Some Games That May Be Nice or Nasty for an adult and child. Use your knowledge of place value to beat your opponent.

Use the interactivities to fill in these Carroll diagrams. How do you know where to place the numbers?

How have the numbers been placed in this Carroll diagram? Which labels would you put on each row and column?

Can you use the numbers on the dice to reach your end of the number line before your partner beats you?

Jack's mum bought some candles to use on his birthday cakes and when his sister was born, she used them on her cakes too. Can you use the information to find out when Kate was born?

Place the numbers from 1 to 9 in the squares below so that the difference between joined squares is odd. How many different ways can you do this?

Start by putting one million (1 000 000) into the display of your calculator. Can you reduce this to 7 using just the 7 key and add, subtract, multiply, divide and equals as many times as you like?

There are nasty versions of this dice game but we'll start with the nice ones...

Can you make a train the same length as Laura's but using three differently coloured rods? Is there only one way of doing it?

In this game, you can add, subtract, multiply or divide the numbers on the dice. Which will you do so that you get to the end of the number line first?

Use the number weights to find different ways of balancing the equaliser.

Can you hang weights in the right place to make the equaliser balance?

In this game for two players, the idea is to take it in turns to choose 1, 3, 5 or 7. The winner is the first to make the total 37.

In your bank, you have three types of coins. The number of spots shows how much they are worth. Can you choose coins to exchange with the groups given to make the same total?

Can you draw a continuous line through 16 numbers on this grid so that the total of the numbers you pass through is as high as possible?

A game for 2 people using a pack of cards Turn over 2 cards and try to make an odd number or a multiple of 3.

Choose four of the numbers from 1 to 9 to put in the squares so that the differences between joined squares are odd.

Fill in the missing numbers so that adding each pair of corner numbers gives you the number between them (in the box).

Mrs Morgan, the class's teacher, pinned numbers onto the backs of three children. Use the information to find out what the three numbers were.

Can you make a cycle of pairs that add to make a square number using all the numbers in the box below, once and once only?

Fill in the numbers to make the sum of each row, column and diagonal equal to 34. For an extra challenge try the huge American Flag magic square.

The clockmaker's wife cut up his birthday cake to look like a clock face. Can you work out who received each piece?

Fill in the numbers to make the sum of each row, column and diagonal equal to 15.

Have a go at this game which involves throwing two dice and adding their totals. Where should you place your counters to be more likely to win?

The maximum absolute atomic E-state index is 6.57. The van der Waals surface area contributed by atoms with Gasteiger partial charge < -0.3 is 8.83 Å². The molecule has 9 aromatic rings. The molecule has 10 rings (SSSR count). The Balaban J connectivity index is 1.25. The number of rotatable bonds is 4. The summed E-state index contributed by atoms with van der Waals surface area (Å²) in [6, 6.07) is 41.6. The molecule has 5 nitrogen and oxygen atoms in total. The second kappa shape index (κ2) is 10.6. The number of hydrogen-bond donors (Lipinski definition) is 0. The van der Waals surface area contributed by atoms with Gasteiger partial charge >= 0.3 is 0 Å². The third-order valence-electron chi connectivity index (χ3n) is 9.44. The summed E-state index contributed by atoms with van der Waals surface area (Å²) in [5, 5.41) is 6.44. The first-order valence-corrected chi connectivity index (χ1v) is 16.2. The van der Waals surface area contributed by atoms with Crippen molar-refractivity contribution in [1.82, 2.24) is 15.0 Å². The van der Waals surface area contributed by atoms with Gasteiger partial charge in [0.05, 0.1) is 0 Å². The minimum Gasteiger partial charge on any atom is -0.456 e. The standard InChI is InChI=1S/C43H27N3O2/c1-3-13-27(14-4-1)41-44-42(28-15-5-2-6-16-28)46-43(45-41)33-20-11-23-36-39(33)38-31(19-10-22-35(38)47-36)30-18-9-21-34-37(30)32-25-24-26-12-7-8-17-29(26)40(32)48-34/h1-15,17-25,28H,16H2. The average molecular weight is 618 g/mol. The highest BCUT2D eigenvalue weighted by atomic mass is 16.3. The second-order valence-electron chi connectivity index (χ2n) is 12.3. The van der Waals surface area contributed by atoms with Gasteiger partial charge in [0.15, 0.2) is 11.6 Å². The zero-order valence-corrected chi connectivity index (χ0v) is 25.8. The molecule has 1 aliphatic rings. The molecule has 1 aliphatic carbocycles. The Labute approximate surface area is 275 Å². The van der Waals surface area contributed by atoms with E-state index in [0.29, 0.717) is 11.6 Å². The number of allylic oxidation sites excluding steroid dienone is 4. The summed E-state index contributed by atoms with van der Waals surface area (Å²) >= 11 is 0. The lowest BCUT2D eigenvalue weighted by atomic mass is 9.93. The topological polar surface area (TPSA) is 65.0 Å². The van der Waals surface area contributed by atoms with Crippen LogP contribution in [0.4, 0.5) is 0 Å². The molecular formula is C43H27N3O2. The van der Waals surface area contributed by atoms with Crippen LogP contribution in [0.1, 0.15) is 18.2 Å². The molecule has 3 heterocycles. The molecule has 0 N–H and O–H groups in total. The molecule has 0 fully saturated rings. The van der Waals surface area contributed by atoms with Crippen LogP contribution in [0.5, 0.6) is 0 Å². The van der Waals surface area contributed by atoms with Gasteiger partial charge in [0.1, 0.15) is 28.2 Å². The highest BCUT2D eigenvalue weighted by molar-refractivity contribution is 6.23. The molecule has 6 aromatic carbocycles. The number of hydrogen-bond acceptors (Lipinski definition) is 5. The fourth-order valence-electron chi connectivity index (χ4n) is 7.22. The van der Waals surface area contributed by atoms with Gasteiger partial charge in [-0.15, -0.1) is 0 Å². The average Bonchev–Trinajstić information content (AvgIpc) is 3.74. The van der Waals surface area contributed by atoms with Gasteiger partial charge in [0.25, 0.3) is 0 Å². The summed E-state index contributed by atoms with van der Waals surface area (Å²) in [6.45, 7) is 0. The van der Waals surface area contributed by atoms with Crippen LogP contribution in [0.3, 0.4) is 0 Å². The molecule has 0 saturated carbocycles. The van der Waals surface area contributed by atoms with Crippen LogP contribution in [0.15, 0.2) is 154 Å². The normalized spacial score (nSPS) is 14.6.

Throw the dice and decide whether to double or halve the number. Will you be the first to reach the target?

Number problems at primary level that require careful consideration.

What do the digits in the number fifteen add up to? How many other numbers have digits with the same total but no zeros?

Choose four different digits from 1-9 and put one in each box so that the resulting four two-digit numbers add to a total of 100.

Investigate what happens when you add house numbers along a street in different ways.

There are three baskets, a brown one, a red one and a pink one, holding a total of 10 eggs. Can you use the information given to find out how many eggs are in each basket?

Place the numbers 1 to 6 in the circles so that each number is the difference between the two numbers just below it.

If you have only four weights, where could you place them in order to balance this equaliser?

This problem is based on a code using two different prime numbers less than 10. You'll need to multiply them together and shift the alphabet forwards by the result. Can you decipher the code?

Use your addition and subtraction skills, combined with some strategic thinking, to beat your partner at this game.

A game for 2 or more players. Practise your addition and subtraction with the aid of a game board and some dried peas!

Arrange the numbers 1 to 6 in each set of circles below. The sum of each side of the triangle should equal the number in its centre.

In how many ways could Mrs Beeswax put ten coins into her three puddings so that each pudding ended up with at least two coins?

As you come down the ladders of the Tall Tower you collect useful spells. Which way should you go to collect the most spells?

Twizzle, a female giraffe, needs transporting to another zoo. Which route will give the fastest journey?

There were 22 legs creeping across the web. How many flies? How many spiders?

Use these head, body and leg pieces to make Robot Monsters which are different heights.

Sam got into an elevator. He went down five floors, up six floors, down seven floors, then got out on the second floor. On what floor did he get on?

In this 100 square, look at the green square which contains the numbers 2, 3, 12 and 13. What is the sum of the numbers that are diagonally opposite each other? What do you notice?

Move from the START to the FINISH by moving across or down to the next square. Can you find a route to make these totals?